Setting up the remote sensor in the greenhouse

Two years ago I purchased an Oregon Scientific temperature display unit that had a wireless link to a remote sensor. The remote sensor was in the greenhouse. The reason for this was the terrible design of greenhouse heater, which was just a fan heater with a different thermostat. (I have blogged about this in the past, but on the previous blog whose entries I did not transfer in time are lost).

Late last year the readout unit disappeared from Mother’s living room – stolen, I fear, as most everything else that “disappeared” has since been found. The greenhouse had to go through the coldest winter in 18 years with a second dodgy heater (identical to the first that was definately no use, but newer). I set up the old heater as just a blower, and the new one to switch on and supply heat as and when.

The reason for all of this is because the greenhouse contains my pleonies, cymbidium orchid, cacti, pelargoniums and the wormery, as well as over-wintering the dahlias etc.

Anyhow, come another winter, and no idea how the “new” heater is performing;. I could not buy another unit of the Oregon type (no longer available), and the cheapest one that had a remote sensor was this ClimeMet unit (above).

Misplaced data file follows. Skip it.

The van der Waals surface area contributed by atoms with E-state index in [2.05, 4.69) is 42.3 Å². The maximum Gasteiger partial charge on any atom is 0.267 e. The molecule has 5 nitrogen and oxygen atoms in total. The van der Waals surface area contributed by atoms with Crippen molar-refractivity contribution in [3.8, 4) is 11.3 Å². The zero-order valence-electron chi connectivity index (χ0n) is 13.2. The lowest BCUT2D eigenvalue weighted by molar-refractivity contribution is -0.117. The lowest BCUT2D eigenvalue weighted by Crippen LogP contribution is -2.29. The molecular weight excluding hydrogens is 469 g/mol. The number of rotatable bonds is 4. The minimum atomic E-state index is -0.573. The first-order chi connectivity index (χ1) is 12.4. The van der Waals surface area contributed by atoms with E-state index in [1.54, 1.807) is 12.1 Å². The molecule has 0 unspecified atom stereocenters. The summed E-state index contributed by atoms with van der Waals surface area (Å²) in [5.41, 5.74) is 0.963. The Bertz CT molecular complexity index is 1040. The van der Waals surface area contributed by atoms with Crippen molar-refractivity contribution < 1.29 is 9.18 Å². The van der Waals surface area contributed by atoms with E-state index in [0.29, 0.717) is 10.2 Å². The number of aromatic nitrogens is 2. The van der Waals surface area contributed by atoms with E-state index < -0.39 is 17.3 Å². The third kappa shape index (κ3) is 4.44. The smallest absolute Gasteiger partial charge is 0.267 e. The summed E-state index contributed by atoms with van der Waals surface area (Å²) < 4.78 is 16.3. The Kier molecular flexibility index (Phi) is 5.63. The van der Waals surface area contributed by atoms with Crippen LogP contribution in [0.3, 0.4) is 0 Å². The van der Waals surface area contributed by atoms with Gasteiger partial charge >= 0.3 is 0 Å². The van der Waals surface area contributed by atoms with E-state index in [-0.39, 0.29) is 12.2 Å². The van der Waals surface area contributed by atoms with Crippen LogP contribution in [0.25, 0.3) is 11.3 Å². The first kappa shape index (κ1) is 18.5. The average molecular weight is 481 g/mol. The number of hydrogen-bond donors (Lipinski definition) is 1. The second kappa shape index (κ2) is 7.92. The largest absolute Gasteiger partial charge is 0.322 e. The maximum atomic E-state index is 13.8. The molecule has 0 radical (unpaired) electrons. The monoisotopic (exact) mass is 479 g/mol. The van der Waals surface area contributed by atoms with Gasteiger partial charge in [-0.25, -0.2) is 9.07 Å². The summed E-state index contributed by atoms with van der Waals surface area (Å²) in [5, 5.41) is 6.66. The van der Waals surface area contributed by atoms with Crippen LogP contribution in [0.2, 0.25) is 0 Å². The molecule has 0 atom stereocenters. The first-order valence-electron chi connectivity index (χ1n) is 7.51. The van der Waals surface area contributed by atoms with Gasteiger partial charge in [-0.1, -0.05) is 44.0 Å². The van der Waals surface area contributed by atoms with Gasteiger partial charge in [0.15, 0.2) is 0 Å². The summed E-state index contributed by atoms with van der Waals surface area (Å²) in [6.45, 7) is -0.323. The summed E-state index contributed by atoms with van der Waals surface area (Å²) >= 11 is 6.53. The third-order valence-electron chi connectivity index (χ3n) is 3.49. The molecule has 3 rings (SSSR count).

Photo was taken in the greenhouse with the blower non-heater in the background. In reality the display unit lives in mother’s living room. So, from time to time I can ask mother what the temperature is, and on Sundays adjust the heater thermostat if necessary.

The Climemet unit has a “forecasting” facility based upon the barometric pressure (which it measures) as well as a barograph like display. The algorithm for forecasting is about as good as the words “storm” “rain” “variable” etc around the perimeter of an aeronoid barometer in anyone’s home. In the two days I tested it, it suggested:

Sun when it was tipping with rain
Vice versa
Sun after sunset
[Note in the photo, it is suggesting Sun, yet I needed flash on the camera to take the photo as it was dark; and the remote temperature is high as I had just taken the sensor into the greenhouse from a warmish car]

But that was not why I purchased it – it was the cheapest (indeed possibly the only) unit I could easily get with a wireless linked remote unit. In fact mother has just phoned me up, and in the conversation told me the greenhouse was at 4.4C and 82% humidity. Temp is OK-ish, but at least the heater has not gone mad, and heated the greenhouse to sub-tropical temperatures (a lost blog entry, due to heater 1).